1. Hey AJ! Long time no see. Great to see that you’re writing for The Noise. Thank you so much for bringing David Hull’s reminiscence to we fans of Jimi. I saw him play at the Winter Festival For Peace at Madison Square Garden on January 28th 1970, with Buddy Miles and Billy Cox. He played “Who Knows”, another song, then walked offstage. My pals and I snuck backstage afterward and saw Johnny Winter, among others. It was surreal. But even though I was just a 16-year old kid, I knew that this man whom I’d idealized was deathly ill. I recall that he looked jaundiced to me – his skin was yellowish – even though at that time I didn’t know what jaundice was. In any case, his playing was UNBELIEVABLE. But the vibe was very, very sad. Roberto

  2. I remember I was living in Makaha Hawaii at 19 and woke up that day to the news, just about everyone in town played their albums at full volume. The amazing and magical part of that is it all blended together and sounded like a studio produced album. I like many was emotional most of the day and weeks to come. I went to several of Jimi’s shows on the mainland and stood behind him during his Newport 69 show Friday and Sunday with Janis…It was then I bought my first guitar and proceeded to play Jimi for the next 40 some years!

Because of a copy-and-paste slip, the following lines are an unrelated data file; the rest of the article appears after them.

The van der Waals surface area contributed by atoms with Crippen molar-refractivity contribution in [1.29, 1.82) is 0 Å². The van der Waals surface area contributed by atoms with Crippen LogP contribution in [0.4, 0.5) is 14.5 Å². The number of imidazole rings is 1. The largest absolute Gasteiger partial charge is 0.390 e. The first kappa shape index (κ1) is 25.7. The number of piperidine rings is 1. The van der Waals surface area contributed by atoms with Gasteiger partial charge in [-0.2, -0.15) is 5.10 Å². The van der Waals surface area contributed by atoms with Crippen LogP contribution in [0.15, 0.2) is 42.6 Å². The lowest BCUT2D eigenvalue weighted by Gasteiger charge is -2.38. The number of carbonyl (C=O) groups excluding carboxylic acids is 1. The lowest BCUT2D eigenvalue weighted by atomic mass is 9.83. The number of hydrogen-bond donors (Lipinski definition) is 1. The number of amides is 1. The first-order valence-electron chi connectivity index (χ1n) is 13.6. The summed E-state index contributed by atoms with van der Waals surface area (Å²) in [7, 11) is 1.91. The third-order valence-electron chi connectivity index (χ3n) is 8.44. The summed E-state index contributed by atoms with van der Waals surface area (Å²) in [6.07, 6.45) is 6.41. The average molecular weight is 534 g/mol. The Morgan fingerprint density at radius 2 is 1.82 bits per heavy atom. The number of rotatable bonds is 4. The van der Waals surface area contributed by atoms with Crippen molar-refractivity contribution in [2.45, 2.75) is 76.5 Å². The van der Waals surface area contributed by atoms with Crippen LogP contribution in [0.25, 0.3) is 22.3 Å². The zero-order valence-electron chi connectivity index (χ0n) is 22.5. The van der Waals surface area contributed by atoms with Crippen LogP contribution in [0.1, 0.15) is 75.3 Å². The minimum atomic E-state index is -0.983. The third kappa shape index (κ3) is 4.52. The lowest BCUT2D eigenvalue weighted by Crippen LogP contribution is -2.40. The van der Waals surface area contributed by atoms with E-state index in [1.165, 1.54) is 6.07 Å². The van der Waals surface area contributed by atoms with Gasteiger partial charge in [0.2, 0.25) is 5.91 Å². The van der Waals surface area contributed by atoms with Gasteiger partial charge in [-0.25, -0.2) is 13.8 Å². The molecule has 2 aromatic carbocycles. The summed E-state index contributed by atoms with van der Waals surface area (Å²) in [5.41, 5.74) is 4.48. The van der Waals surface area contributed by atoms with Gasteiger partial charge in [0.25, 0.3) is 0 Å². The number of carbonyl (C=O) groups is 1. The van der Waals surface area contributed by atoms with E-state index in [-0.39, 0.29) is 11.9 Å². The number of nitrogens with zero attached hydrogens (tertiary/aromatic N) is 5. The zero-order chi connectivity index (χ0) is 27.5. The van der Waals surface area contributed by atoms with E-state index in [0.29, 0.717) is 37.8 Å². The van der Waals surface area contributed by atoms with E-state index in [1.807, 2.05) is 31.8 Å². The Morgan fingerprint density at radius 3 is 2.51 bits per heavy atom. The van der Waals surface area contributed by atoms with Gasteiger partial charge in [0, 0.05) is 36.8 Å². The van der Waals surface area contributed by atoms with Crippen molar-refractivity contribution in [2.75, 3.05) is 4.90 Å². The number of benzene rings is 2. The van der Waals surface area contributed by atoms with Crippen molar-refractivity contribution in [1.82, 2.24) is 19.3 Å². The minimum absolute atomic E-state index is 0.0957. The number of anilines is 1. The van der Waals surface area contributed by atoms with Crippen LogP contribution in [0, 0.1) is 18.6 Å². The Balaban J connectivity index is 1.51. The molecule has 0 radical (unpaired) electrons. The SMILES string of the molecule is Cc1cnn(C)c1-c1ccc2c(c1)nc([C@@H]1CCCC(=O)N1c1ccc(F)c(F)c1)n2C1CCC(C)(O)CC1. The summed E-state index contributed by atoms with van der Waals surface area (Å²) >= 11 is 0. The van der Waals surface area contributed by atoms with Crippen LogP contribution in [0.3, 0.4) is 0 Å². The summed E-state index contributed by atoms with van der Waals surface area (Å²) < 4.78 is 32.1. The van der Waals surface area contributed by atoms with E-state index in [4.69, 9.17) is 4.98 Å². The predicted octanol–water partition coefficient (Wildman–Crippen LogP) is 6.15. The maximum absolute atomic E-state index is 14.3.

He meant so much to so many….”Castles made of Sand slip into the Sea eventually”

  3. Hey A.J.,
    I’ve been a fan of David Hull and his playing since I started performing on The Boston Club Circuit myself back in the late ’70s and into the ’80s with many Boston bands and then working with Dick Wagner. But having Ray Tabano and Neil Thompson as good friends from the Aerosmith camp, you would think a thing as incredibly awesome as playing at Jimi Hendrix’s funeral is something that I would have heard about. Thanks for sharing this piece of history.

  4. Thanks Dave. Seems like yesterday you were off to Chicago to play with Buddy Miles ~ many great years ~ and great music.

  5. David,
    Thank you so much for your heartfelt recollections and thanks to AJ for bringing them to light. AJ, also thank you for the many great articles you’ve written, including the piece you did a few months back on my solo album “All of the Above,” my Boston friends are still telling me that they dug it. Cheers, Tom

  6. AJ – After this was written I discovered something about the day of the funeral I didn’t know. Apparently, Buddy (Miles) and a good number of musicians and friends did attend the funeral service at the church, with Jimi’s family. I didn’t attend that, my participation was strictly at the reception/party later that day.